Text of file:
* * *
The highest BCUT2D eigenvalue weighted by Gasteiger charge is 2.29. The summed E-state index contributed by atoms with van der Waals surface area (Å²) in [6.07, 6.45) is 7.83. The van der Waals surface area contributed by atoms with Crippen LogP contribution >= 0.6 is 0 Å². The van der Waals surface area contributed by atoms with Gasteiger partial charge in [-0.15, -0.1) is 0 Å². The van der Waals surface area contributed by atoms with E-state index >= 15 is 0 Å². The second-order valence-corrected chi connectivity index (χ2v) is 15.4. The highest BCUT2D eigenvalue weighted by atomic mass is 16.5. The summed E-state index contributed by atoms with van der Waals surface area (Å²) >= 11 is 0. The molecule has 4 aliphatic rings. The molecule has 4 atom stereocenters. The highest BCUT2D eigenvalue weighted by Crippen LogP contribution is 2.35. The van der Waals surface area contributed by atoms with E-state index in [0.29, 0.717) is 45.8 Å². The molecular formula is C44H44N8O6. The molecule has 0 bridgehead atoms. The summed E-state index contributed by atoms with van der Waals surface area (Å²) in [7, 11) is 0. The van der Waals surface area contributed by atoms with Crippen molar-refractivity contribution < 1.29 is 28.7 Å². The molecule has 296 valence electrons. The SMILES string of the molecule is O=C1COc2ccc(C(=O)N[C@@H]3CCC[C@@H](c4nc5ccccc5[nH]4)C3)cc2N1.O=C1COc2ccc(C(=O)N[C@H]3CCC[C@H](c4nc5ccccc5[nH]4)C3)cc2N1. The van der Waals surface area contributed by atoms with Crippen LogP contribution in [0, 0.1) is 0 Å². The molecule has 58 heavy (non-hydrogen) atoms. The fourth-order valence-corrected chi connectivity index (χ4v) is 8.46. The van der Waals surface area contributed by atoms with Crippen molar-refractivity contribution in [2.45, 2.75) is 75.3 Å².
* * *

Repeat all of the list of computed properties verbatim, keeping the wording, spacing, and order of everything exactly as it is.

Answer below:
The highest BCUT2D eigenvalue weighted by Gasteiger charge is 2.29. The summed E-state index contributed by atoms with van der Waals surface area (Å²) in [6.07, 6.45) is 7.83. The van der Waals surface area contributed by atoms with Crippen LogP contribution >= 0.6 is 0 Å². The van der Waals surface area contributed by atoms with Gasteiger partial charge in [-0.15, -0.1) is 0 Å². The van der Waals surface area contributed by atoms with E-state index >= 15 is 0 Å². The second-order valence-corrected chi connectivity index (χ2v) is 15.4. The highest BCUT2D eigenvalue weighted by atomic mass is 16.5. The summed E-state index contributed by atoms with van der Waals surface area (Å²) >= 11 is 0. The molecule has 4 aliphatic rings. The molecule has 4 atom stereocenters. The highest BCUT2D eigenvalue weighted by Crippen LogP contribution is 2.35. The van der Waals surface area contributed by atoms with E-state index in [0.29, 0.717) is 45.8 Å². The molecular formula is C44H44N8O6. The molecule has 0 bridgehead atoms. The summed E-state index contributed by atoms with van der Waals surface area (Å²) in [7, 11) is 0. The van der Waals surface area contributed by atoms with Crippen molar-refractivity contribution < 1.29 is 28.7 Å². The molecule has 296 valence electrons. The SMILES string of the molecule is O=C1COc2ccc(C(=O)N[C@@H]3CCC[C@@H](c4nc5ccccc5[nH]4)C3)cc2N1.O=C1COc2ccc(C(=O)N[C@H]3CCC[C@H](c4nc5ccccc5[nH]4)C3)cc2N1. The van der Waals surface area contributed by atoms with Crippen LogP contribution in [0, 0.1) is 0 Å². The molecule has 58 heavy (non-hydrogen) atoms. The fourth-order valence-corrected chi connectivity index (χ4v) is 8.46. The van der Waals surface area contributed by atoms with Crippen molar-refractivity contribution in [2.45, 2.75) is 75.3 Å².